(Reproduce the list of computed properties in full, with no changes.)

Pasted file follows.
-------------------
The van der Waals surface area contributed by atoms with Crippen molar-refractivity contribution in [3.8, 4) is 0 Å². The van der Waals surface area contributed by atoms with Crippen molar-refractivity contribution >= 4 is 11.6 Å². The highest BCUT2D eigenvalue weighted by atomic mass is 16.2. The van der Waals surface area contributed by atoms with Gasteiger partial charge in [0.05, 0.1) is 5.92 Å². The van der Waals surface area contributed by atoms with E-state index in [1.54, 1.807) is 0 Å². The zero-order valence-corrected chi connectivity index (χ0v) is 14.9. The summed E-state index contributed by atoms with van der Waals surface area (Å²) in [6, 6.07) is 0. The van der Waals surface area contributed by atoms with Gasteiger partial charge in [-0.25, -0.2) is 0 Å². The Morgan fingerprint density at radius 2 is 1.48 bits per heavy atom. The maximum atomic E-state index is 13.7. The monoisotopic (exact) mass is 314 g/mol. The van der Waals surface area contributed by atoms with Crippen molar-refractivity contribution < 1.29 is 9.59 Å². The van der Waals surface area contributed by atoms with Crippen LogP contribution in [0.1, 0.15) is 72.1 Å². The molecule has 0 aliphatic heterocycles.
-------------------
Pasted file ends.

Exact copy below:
The van der Waals surface area contributed by atoms with Crippen molar-refractivity contribution in [3.8, 4) is 0 Å². The van der Waals surface area contributed by atoms with Crippen molar-refractivity contribution >= 4 is 11.6 Å². The highest BCUT2D eigenvalue weighted by atomic mass is 16.2. The van der Waals surface area contributed by atoms with Gasteiger partial charge in [0.05, 0.1) is 5.92 Å². The van der Waals surface area contributed by atoms with E-state index in [1.54, 1.807) is 0 Å². The zero-order valence-corrected chi connectivity index (χ0v) is 14.9. The summed E-state index contributed by atoms with van der Waals surface area (Å²) in [6, 6.07) is 0. The van der Waals surface area contributed by atoms with Gasteiger partial charge in [-0.25, -0.2) is 0 Å². The Morgan fingerprint density at radius 2 is 1.48 bits per heavy atom. The maximum atomic E-state index is 13.7. The monoisotopic (exact) mass is 314 g/mol. The van der Waals surface area contributed by atoms with Crippen molar-refractivity contribution < 1.29 is 9.59 Å². The van der Waals surface area contributed by atoms with Crippen LogP contribution in [0.1, 0.15) is 72.1 Å². The molecule has 0 aliphatic heterocycles.